Wednesday, February 15, 2006

Valentine's Day Game Night

Although yesterday was Valentine's Day we went ahead and had game night anyway. Neither sleet nor snow nor... yeah, whatever. As expected turnout wasn't as high as it normally would be but we still had enough to get a couple of games going at once.

Our gathering game was Stefan Dorra's excellent filler: For Sale. This is a card game themed around buying and selling real estate. There are two decks of cards. The first deck contains thirty pieces of property ranging from a cardboard box in an alley to a shiny space station. The properties are numbered one to thirty and in the first round they're auctioned off so that all players get an even number of them. Then the second deck comes out. This deck has thirty checks with values ranging from void, to $15,000. These are auctioned off where players use the property cards they acquired from the first deck to determine who gets the best checks from the second. It's a fun and fast filler that I'm always happy to play.

Then we broke into two groups. The first group (Mike K., Wade, Jose and Mike M.) played Railroad Tycoon. I'm becoming more and more impressed with this game. Eagle Games and Martin Wallace did a fantastic job of taking Martin Wallace's classic game system for Age of Steam and making it a little more accessible to the casual gamer. It's still a long game and it's still a relatively challenging game to play well but it's more forgiving than Age of Steam and it plays very well. For casual players I'd have to say that this is the better game. And the pieces are to die for!

The second group (Oren, Birch and I) played Byzantium. As fate would have it, this is another Martin Walace game where players are trying to play both sides of the Byzantine conflict with the Arabs. Players control one army in each camp and try and control the most cities. Although this game has only three turns, each turn is filled with many player actions and the game is rather long (we ended ours a little after the Railroad Tycoon group ended theirs). I thought I was doing well after the first turn but by the end of the second I was clearly well behind the others. I made a desperate run at taking Constantinople but the other players were far enough ahead of me on the Arab scoring track that I really had no chance of pulling it off. My run at Constantinople, coupled with a couple of unlucky die rolls by Oren gave Birch the victory by a nose. The strategy in this game continues to elude me but I do enjoy it quite a bit and I'm eager to give it another go.

Next Birch and I played a game of Reiner Knizia's Battle Line. This is a card game that's not entirely unlike one of his other games: Lost Cities. As in that game, players hold a hand of numbered cards and on each turn they play one into a column and draw one to take its place. Players try to build sets of three cards that are ranked higher than the cards on their opponent's side. Win three adjacent columns or five of the nine columns and you win the game. I've played this game several times now over the last few days and I really like it. I'm not sure if I like it more than Lost Cities but I like it just as much.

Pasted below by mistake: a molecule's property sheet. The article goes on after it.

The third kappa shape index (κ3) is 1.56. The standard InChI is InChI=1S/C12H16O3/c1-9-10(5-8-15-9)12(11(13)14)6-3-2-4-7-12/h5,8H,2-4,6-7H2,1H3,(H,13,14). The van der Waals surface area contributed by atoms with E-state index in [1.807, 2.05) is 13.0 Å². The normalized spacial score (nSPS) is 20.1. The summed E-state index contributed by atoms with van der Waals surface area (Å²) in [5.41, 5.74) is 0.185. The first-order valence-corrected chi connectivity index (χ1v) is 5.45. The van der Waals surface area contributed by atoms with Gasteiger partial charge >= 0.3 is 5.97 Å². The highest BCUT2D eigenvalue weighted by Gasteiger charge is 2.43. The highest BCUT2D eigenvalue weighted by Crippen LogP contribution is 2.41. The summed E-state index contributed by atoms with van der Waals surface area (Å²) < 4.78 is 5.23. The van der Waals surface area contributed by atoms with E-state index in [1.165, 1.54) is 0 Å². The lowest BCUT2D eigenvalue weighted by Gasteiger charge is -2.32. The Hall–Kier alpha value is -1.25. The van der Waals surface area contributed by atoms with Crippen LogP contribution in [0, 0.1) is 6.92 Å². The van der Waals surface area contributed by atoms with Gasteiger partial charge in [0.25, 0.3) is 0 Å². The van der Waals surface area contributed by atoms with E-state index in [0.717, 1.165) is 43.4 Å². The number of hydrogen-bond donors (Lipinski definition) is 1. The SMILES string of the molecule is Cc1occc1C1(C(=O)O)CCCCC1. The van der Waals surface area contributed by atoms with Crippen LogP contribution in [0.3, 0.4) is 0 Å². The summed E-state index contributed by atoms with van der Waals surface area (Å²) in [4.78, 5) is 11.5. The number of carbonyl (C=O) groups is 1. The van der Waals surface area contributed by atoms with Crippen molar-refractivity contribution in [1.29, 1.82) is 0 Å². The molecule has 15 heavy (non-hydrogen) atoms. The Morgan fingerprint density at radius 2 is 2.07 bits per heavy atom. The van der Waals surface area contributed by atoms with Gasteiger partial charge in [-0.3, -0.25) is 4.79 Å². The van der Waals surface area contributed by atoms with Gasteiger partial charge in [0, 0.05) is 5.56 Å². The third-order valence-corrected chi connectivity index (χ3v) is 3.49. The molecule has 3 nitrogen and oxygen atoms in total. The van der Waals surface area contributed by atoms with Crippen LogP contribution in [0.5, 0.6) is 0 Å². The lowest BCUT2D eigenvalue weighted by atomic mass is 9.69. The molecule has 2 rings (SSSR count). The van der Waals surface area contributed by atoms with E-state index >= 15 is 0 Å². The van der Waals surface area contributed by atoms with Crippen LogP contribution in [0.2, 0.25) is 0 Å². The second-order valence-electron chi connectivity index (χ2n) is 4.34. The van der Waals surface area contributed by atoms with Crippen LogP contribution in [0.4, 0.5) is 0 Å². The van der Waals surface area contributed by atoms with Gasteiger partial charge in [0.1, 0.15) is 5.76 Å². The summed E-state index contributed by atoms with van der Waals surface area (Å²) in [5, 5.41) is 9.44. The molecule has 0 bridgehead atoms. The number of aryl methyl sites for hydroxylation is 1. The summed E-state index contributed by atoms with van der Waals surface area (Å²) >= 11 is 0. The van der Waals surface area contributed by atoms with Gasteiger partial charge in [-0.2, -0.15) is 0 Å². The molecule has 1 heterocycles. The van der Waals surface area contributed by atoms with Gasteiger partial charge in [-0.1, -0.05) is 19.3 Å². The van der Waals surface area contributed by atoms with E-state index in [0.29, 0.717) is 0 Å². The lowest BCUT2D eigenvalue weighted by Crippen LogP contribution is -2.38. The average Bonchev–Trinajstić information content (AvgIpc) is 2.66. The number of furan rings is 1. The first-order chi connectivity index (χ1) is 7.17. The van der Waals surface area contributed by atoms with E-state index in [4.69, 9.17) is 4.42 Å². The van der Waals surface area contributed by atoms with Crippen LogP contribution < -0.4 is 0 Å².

While Birch and I played Battle Line, the others played Bluff. I really need to get my own copy of this game. It goes over well with every person I've ever played it with. It's simple, light, and random with just enough strategy to keep it interesting. A perfect push your luck game.

3 Comments:

At 9:34 AM, February 15, 2006, Anonymous michael k said...

I've played a few games of the original Schotten-Totten rules (which you can play with a Battle Line deck using the 1-9 cards and none of the tactics cards, and six cards in your hand), and I like it a lot too -- the choices are just as hard, but different. A little less uncertainty, I guess, but at the same time less flexibility of movement. I don't know which is better but it's great that you can play both with the same deck (although I used a Sticheln deck to play mine, since I don't actually own Battle Line).

As for Bluff, man is that a hard game to find! I eventually gave up on finding the 1993 Richard Borg version which is what we play on Tuesdays and ended up grabbing a set of the 1987 Milton Bradley Liar's Dice, which is 100% functionally equivalent though the cups aren't nearly as nice. You can still find this going on eBay or BGG marketplace for a decent price (mine was $9 + shipping).

Beware the current edition of Liar's Dice, which only supports four players.

 
At 4:53 PM, February 15, 2006, Blogger Doreen said...

I can't believe you didn't go home to your lovely wife on Valentine's Day. Hope you make it up to her :)

 
At 5:23 PM, February 15, 2006, Blogger Steve said...

Yeah, I've given up looking for my own copy of Bluff too. I'm in the process of making my own copy. There's a very nice PDF of a Liar's Dice board up on the Geek which I've printed, mounted and laminated. Dice are on order. Now all I need is some nice cups (although the styrofoam cups in the cafeteria will work). When I'm done I'll actually have enough dice for 7 players!

And as for seeing my wife on Valentine's Day, what a strange concept! Actually, I did go home earlier than usual from Game Night to be with her. But since we're both fighting some sort of sickness, I can't say that anyone was really expecting much in the way of romance. :)

 

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